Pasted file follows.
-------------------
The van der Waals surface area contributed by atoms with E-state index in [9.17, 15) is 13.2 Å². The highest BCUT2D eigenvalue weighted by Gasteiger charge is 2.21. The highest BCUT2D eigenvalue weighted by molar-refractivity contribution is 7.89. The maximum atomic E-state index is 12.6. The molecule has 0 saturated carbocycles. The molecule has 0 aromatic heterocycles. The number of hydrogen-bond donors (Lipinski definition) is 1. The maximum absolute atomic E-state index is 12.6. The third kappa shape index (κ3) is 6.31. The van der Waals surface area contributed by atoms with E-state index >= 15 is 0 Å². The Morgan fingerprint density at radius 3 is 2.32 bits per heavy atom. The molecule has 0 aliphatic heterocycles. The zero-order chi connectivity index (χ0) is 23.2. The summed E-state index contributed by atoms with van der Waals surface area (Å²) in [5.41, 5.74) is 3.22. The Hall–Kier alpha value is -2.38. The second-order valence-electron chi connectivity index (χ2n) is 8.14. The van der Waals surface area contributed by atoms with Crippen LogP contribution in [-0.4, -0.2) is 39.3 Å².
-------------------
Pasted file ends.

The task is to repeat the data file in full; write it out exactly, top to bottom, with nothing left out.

The van der Waals surface area contributed by atoms with E-state index in [9.17, 15) is 13.2 Å². The highest BCUT2D eigenvalue weighted by Gasteiger charge is 2.21. The highest BCUT2D eigenvalue weighted by molar-refractivity contribution is 7.89. The maximum atomic E-state index is 12.6. The molecule has 0 saturated carbocycles. The molecule has 0 aromatic heterocycles. The number of hydrogen-bond donors (Lipinski definition) is 1. The maximum absolute atomic E-state index is 12.6. The third kappa shape index (κ3) is 6.31. The van der Waals surface area contributed by atoms with E-state index >= 15 is 0 Å². The Morgan fingerprint density at radius 3 is 2.32 bits per heavy atom. The molecule has 0 aliphatic heterocycles. The zero-order chi connectivity index (χ0) is 23.2. The summed E-state index contributed by atoms with van der Waals surface area (Å²) in [5.41, 5.74) is 3.22. The Hall–Kier alpha value is -2.38. The second-order valence-electron chi connectivity index (χ2n) is 8.14. The van der Waals surface area contributed by atoms with Crippen LogP contribution in [-0.4, -0.2) is 39.3 Å².